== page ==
One-Eyed Jacks (1961) - Rotten Tomatoes

One-Eyed Jacks (1961)




Critic Consensus: No consensus yet.

One-Eyed Jacks Trailers & Photos

Movie Info

Western bandit Kid Rio (Marlon Brando) is betrayed by his partner, Dad Longworth (Karl Malden). Escaping from prison, Rio learns that Longworth has become a wealthy and influential lawman. Rio thirsts for revenge, but bides his time, waiting for the right moment to strike. In the meantime, Rio spitefully seduces Longworth's adopted daughter, Louisa (Pina Pellicer). After killing a man in self-defense, Rio is publicly whipped by the powerful Longworth. When Rio's old gang accidentally kills a child during another holdup, Longworth has the perfect excuse to eliminate the troublesome Rio once and for all by hanging him. But that's not what happens at all. Stripped to its fundamentals, One-Eyed Jacks is a workable Western, worthy of perhaps 90 minutes' running time. But when Marlon Brando succeeded Stanley Kubrick in the director's chair, he allowed the film's 60-day shooting schedule to stretch into six months, and delivered a finished product running in excess of four hours. The current 141-minute version of One-Eyed Jacks isn't as ponderous as some critics have claimed, but it's still too much of a good thing. While Brando the director isn't precisely in the Kubrick class, Brando the actor delivers one of his finest and most focused performances (though he is upstaged throughout by Karl Malden).more
Rating: PG-13
Genre: Western, Drama, Action & Adventure
Directed By:
Written By: Charles Neider, Guy Trosper, Calder Willingham, Guy Troper
In Theaters:
On DVD: Aug 4, 1998
Madacy Entertainment


Karl Malden
as Sheriff Dad Longwort...
Katy Jurado
as Maria Longworth
Ben Johnson
as Bob Amory
Sam Gilman
as Harvey
Larry Duran
as Modesto
Timothy Carey
as Howard Tetley
Miriam Colon
as Redhead
Elisha Cook Jr.
as Bank Teller
Rodopho (Rudy) Acost...
as Rurales Officer
Rodolfo Acosta
as Rurales Officer
Ray Teal
as Bartender
John Dierkes
as Barber/Photographer
Margarita Cordova
as Nika Flamenco Dancer
Nina Martinez
as Margarita Castilian ...
Shichizo Takeda
as Owner of Cantina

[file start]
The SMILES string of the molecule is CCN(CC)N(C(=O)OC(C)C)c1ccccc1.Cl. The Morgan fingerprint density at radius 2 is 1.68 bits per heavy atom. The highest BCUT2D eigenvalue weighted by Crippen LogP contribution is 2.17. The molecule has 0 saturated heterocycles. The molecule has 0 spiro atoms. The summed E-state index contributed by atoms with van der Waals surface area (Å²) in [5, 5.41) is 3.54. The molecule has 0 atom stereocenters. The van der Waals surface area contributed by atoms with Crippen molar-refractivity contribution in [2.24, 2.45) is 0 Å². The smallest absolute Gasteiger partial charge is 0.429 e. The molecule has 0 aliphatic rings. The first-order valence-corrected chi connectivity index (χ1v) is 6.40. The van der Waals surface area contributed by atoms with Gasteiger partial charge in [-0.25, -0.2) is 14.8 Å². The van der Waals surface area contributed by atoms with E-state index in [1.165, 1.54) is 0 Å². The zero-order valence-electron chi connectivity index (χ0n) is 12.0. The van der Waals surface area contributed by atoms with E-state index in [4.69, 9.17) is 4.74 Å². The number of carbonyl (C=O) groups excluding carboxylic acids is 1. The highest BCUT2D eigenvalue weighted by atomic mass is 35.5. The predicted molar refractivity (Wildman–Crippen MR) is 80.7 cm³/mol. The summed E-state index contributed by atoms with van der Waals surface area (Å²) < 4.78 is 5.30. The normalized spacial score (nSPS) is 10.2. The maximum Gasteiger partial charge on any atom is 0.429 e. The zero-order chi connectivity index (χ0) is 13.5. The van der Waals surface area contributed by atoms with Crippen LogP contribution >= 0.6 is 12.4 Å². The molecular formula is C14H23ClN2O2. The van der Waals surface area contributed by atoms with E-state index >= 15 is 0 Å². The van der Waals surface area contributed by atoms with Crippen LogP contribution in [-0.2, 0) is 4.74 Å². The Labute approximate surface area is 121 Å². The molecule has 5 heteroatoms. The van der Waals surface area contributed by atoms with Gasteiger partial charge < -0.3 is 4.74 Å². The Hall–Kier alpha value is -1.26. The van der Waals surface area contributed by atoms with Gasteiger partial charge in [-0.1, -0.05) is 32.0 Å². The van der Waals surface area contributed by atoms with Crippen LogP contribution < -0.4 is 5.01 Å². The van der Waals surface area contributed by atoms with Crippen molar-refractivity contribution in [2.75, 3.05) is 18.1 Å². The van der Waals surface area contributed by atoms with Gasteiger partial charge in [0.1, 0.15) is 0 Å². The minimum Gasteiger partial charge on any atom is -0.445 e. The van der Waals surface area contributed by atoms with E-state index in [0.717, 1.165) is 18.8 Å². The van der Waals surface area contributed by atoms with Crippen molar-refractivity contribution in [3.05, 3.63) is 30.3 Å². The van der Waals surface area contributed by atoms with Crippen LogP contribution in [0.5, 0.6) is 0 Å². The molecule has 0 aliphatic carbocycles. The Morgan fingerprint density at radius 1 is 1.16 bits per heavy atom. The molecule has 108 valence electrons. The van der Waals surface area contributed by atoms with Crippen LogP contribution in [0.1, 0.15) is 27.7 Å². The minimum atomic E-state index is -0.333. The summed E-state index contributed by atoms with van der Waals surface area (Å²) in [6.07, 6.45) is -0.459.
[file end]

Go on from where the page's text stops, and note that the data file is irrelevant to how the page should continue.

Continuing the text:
Henry Wills
as Posseman
Mickey Finn
as Blacksmith
Fenton Jones
as Squaredance Caller
Joe Dominguez
as Corral Keeper
Margarita Martin
as Mexican Vendor
John Michael Quijada
as Rurales Sergeant
Francy Scott
as Cantina Girl
Felipe Turich
as Card Sharp
Nesdon Booth
as Townsman
Nacho Galindo
as Mexican Townsman
Jorge Moreno
as Bouncer in Shack
Joan Petrone
as Flower Girl
Tommy Webb
as Farmer's Son
Show More Cast

News & Interviews for One-Eyed Jacks

Critic Reviews for One-Eyed Jacks

All Critics (19) | Top Critics (4)

Full Review… | March 26, 2009
Top Critic

Full Review… | January 26, 2006
Time Out
Top Critic

Full Review… | May 9, 2005
New York Times
Top Critic

Full Review… | January 1, 2000
Chicago Reader
Top Critic

Lumbering and bloated, often compelling, always gorgeous, and at times astonishingly bizarre.

Full Review… | July 26, 2014
Antagony & Ecstasy

Intriguing but ultimately flawed Western that shows Brando talent as an actor and director.

Full Review… | May 8, 2011

Audience Reviews for One-Eyed Jacks

Overlong western, by about an hour, but not without interest. Katy Jurado gives the film's best performance.

jay nixon

Super Reviewer

Who's supposed to be the good guy here? Marlon Brando directs (his one lone directing credit) and stars in this mexican-american western. As the movie opens, Rio (Brando) and Dad (Karl Malden), a pair of bandits, are cornered up on a hill by Rurales. Dad sneaks off to get fresh horses, but winds up abandoning Rio to the law, and he does 5 years of hard time in a Sonora prison. When Rio next catches up with Dad, Monterey, California, and Dad is living the fat life as the elected sheriff with a new wife and adopted daughter. Even though Dad has moved on and Rio has not, neither man is willing to forgive and forget the past. For Dad, it's fear and guilt that fuel his hatred of Rio; for Rio, while it's true he has a strong desire for justice, there is perhaps a certain amount of jealousy and resentment that people around him change while he stays the same. While Rio is obviously a tough guy and a expert gunslinger, he's rendered ineffectual for most of the movie by the powers that be.

There is an air of authenticity to One-Eyed Jacks, from Bob Amory's greasy face (Ben Johnson did an excellent job here as one of the few characters who was actually true to himself) to colloquialisms that sounded genuine in the old west setting. From Karl Malden and Ben Johnson, to Larry Duran (Rio's mexican partner) and Pina Pellicer (Rio's love interest, Louisa- an enchantingly unique beauty whose life was cut short in real life by depression and suicide), Brando the actor steps aside as Brando the director fleshes out these characters and gives his actors a chance to shine. It's all brought together with great story-telling. There are some truly great westerns that have been made throughout the last century, the lesser known One-Eyed Jacks deserves to be counted among the best.

Mr Awesome
Devon Bott

Super Reviewer

Starts out pretty good, then slows down, and then picks up toward the end. I've never been a big fan of Brando in sympathetic sort of roles, but this was just ok.

Tim Salmons

Super Reviewer

One-Eyed Jacks Quotes

– Submitted by mike r (3 years ago)
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– Submitted by Andrew S (3 years ago)
– Submitted by Doris H (3 years ago)

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